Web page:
The Louisiana Supreme Court found last week that state prosecutors did not present enough evidence to prove that the makers of Risperdal violated Louisiana’s healthcare assistance laws, and voted 4-3 to toss out a $258 million penalty levied against Johnson & Johnson and its Janssen Pharmaceuticals unit in October 2010. The Risperdal lawsuit, which was filed in 2004 by Louisiana Attorney General Buddy Caldwell, had accused the companies of deceptively marketing the atypical antipsychotic drug.
The lawsuit, which was filed by the state of Louisiana under its version of the False Claims Act, centered on a letter sent by the drug makers to doctors regarding the use of Risperdal. The state had alleged that the letter downplayed Risperdal side effects and promoted off-label uses of the medication. Prosecutors also asserted that the letter’s misleading claims caused doctors to bill state health programs for Risperdal prescriptions, even though there were safer and less expensive alternatives available.
According to a report from The Advocate, the Supreme Court’s majority opinion held that in order to prevail in the case, the state needed to prove that at least one doctor receiving the letter was aware its claims were misleading, but prescribed Risperdal anyway.
“Certainly the record contains no evidence that any doctor or health care provider knowingly committed malpractice based on the defendants’ improper marketing statements, and then submitted a claim for payment from medical assistance program funds,” the court’s majority wrote.
The Louisiana Attorney General’s Office is studying the decision, and could still ask the full Supreme Court to rehear the matter, The Advocate said.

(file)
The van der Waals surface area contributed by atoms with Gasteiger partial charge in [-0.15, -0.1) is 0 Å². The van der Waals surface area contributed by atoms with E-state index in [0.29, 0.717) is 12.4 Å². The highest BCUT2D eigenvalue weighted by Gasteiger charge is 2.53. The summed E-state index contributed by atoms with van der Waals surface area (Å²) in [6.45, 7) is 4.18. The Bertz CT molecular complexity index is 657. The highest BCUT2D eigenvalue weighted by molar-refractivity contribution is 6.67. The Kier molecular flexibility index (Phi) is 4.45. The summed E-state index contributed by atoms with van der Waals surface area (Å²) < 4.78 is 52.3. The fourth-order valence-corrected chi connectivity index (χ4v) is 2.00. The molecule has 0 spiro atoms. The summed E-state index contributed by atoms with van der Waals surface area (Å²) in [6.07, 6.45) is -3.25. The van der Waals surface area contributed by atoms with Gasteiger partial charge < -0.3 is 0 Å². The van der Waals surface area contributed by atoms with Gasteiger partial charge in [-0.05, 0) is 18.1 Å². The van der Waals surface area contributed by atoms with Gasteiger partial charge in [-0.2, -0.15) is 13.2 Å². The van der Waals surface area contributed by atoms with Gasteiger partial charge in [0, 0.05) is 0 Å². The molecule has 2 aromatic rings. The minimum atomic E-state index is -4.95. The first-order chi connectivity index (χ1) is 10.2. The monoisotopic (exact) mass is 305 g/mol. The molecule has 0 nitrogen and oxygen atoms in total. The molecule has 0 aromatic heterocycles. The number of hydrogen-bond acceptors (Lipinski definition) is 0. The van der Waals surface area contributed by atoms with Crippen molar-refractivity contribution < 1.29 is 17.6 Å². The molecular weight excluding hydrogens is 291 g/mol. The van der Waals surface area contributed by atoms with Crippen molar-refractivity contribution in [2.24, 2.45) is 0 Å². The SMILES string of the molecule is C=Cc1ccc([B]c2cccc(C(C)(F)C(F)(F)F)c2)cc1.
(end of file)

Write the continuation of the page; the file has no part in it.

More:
Dozens of Risperdal gynecomastia lawsuits filed on behalf of men and boys who allegedly developed enlarged breasts due to their use of the drug will continue to move forward in Pennsylvania state court, despite the Louisiana ruling. The claims are part of a mass tort proceeding underway in Philadelphia Court of Common Pleas, where more than 200 lawsuits involving alleged Risperdal side effects have been filed.
The Louisiana case also has no bearing on the settlement reached between Johnson & Johnson and the U.S. Department of Justice last November. That $2.2 billion accord resolved claims involving the marketing of Risperdal and other drugs, including allegations that the antipsychotic was improperly marketed to children and elderly dementia patients. Federal prosecutors also accused Johnson & Johnson and Janssen of concealing the risk of Risperdal gynecomastia and other side effects.
Risperdal users who suffered from gynecomastia still have time to bring a claim against the makers of the drug. To learn more about filing a Risperdal lawsuit, please contact Bernstein Liebhard LLP for a free case review. You may contact our office directly by calling .